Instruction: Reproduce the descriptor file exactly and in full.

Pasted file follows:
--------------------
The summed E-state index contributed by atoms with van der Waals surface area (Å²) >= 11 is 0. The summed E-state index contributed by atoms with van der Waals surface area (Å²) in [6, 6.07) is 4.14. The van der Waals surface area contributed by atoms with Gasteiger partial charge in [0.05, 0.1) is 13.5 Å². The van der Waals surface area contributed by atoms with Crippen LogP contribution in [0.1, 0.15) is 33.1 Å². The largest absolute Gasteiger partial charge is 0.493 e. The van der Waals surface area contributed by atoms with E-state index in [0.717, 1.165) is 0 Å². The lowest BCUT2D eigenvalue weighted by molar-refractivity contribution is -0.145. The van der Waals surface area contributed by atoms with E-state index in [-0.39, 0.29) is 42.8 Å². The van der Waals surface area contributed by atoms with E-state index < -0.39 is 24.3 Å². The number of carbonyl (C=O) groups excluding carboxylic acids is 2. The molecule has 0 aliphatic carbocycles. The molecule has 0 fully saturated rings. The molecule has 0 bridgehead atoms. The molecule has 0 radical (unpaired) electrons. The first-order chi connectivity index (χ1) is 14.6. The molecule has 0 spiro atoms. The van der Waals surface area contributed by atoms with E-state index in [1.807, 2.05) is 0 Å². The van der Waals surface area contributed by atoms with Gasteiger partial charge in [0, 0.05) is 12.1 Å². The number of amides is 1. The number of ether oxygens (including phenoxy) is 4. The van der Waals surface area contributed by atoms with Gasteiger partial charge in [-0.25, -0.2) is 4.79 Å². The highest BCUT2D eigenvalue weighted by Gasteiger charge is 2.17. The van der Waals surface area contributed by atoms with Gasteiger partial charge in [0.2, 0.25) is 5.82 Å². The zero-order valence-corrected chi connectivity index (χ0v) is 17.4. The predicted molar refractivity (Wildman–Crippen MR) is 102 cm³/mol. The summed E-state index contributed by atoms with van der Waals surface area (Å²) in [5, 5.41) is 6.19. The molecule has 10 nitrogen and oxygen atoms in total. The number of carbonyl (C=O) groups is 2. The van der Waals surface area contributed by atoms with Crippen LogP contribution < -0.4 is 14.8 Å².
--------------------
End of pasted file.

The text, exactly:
The summed E-state index contributed by atoms with van der Waals surface area (Å²) >= 11 is 0. The summed E-state index contributed by atoms with van der Waals surface area (Å²) in [6, 6.07) is 4.14. The van der Waals surface area contributed by atoms with Gasteiger partial charge in [0.05, 0.1) is 13.5 Å². The van der Waals surface area contributed by atoms with Crippen LogP contribution in [0.1, 0.15) is 33.1 Å². The largest absolute Gasteiger partial charge is 0.493 e. The van der Waals surface area contributed by atoms with E-state index in [0.717, 1.165) is 0 Å². The lowest BCUT2D eigenvalue weighted by molar-refractivity contribution is -0.145. The van der Waals surface area contributed by atoms with E-state index in [-0.39, 0.29) is 42.8 Å². The van der Waals surface area contributed by atoms with E-state index < -0.39 is 24.3 Å². The number of carbonyl (C=O) groups excluding carboxylic acids is 2. The molecule has 0 aliphatic carbocycles. The molecule has 0 fully saturated rings. The molecule has 0 bridgehead atoms. The molecule has 0 radical (unpaired) electrons. The first-order chi connectivity index (χ1) is 14.6. The molecule has 0 spiro atoms. The van der Waals surface area contributed by atoms with E-state index in [1.807, 2.05) is 0 Å². The van der Waals surface area contributed by atoms with Gasteiger partial charge in [0, 0.05) is 12.1 Å². The number of amides is 1. The number of ether oxygens (including phenoxy) is 4. The van der Waals surface area contributed by atoms with Gasteiger partial charge in [-0.25, -0.2) is 4.79 Å². The highest BCUT2D eigenvalue weighted by Gasteiger charge is 2.17. The van der Waals surface area contributed by atoms with Gasteiger partial charge in [0.2, 0.25) is 5.82 Å². The zero-order valence-corrected chi connectivity index (χ0v) is 17.4. The predicted molar refractivity (Wildman–Crippen MR) is 102 cm³/mol. The summed E-state index contributed by atoms with van der Waals surface area (Å²) in [5, 5.41) is 6.19. The molecule has 10 nitrogen and oxygen atoms in total. The number of carbonyl (C=O) groups is 2. The van der Waals surface area contributed by atoms with Crippen LogP contribution < -0.4 is 14.8 Å².